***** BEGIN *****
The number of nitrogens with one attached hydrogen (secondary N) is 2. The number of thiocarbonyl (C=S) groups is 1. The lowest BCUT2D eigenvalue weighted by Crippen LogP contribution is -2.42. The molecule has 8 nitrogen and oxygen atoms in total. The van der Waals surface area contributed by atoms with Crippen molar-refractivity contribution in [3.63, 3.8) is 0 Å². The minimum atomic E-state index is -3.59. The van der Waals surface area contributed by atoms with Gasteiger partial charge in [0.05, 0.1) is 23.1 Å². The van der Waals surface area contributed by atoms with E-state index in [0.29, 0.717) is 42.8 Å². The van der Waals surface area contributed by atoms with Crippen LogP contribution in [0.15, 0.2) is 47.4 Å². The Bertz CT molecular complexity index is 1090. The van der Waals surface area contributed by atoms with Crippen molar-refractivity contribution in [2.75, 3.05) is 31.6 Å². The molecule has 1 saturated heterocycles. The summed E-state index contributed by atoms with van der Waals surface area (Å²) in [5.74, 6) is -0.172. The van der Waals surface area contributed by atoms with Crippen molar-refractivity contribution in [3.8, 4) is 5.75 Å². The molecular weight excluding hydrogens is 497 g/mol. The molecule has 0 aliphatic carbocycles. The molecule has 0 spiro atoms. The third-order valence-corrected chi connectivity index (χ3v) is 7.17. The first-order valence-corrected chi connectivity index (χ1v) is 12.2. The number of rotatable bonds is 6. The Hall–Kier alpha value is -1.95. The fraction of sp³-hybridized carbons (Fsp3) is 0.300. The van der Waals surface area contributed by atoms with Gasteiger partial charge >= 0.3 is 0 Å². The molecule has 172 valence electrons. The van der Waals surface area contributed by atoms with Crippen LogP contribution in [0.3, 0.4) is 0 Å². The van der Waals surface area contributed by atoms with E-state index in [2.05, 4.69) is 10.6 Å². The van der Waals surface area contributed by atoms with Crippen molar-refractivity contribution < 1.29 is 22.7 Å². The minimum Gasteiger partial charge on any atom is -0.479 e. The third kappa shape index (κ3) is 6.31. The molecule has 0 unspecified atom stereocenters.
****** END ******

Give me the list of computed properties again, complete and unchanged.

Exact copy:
The number of nitrogens with one attached hydrogen (secondary N) is 2. The number of thiocarbonyl (C=S) groups is 1. The lowest BCUT2D eigenvalue weighted by Crippen LogP contribution is -2.42. The molecule has 8 nitrogen and oxygen atoms in total. The van der Waals surface area contributed by atoms with Crippen molar-refractivity contribution in [3.63, 3.8) is 0 Å². The minimum atomic E-state index is -3.59. The van der Waals surface area contributed by atoms with Gasteiger partial charge in [0.05, 0.1) is 23.1 Å². The van der Waals surface area contributed by atoms with E-state index in [0.29, 0.717) is 42.8 Å². The van der Waals surface area contributed by atoms with Crippen LogP contribution in [0.15, 0.2) is 47.4 Å². The Bertz CT molecular complexity index is 1090. The van der Waals surface area contributed by atoms with Crippen molar-refractivity contribution in [2.75, 3.05) is 31.6 Å². The molecule has 1 saturated heterocycles. The summed E-state index contributed by atoms with van der Waals surface area (Å²) in [5.74, 6) is -0.172. The van der Waals surface area contributed by atoms with Crippen molar-refractivity contribution in [3.8, 4) is 5.75 Å². The molecular weight excluding hydrogens is 497 g/mol. The molecule has 0 aliphatic carbocycles. The molecule has 0 spiro atoms. The third-order valence-corrected chi connectivity index (χ3v) is 7.17. The first-order valence-corrected chi connectivity index (χ1v) is 12.2. The number of rotatable bonds is 6. The Hall–Kier alpha value is -1.95. The fraction of sp³-hybridized carbons (Fsp3) is 0.300. The van der Waals surface area contributed by atoms with Gasteiger partial charge >= 0.3 is 0 Å². The molecule has 172 valence electrons. The van der Waals surface area contributed by atoms with Crippen LogP contribution in [0.3, 0.4) is 0 Å². The van der Waals surface area contributed by atoms with E-state index in [2.05, 4.69) is 10.6 Å². The van der Waals surface area contributed by atoms with Crippen molar-refractivity contribution < 1.29 is 22.7 Å². The minimum Gasteiger partial charge on any atom is -0.479 e. The third kappa shape index (κ3) is 6.31. The molecule has 0 unspecified atom stereocenters.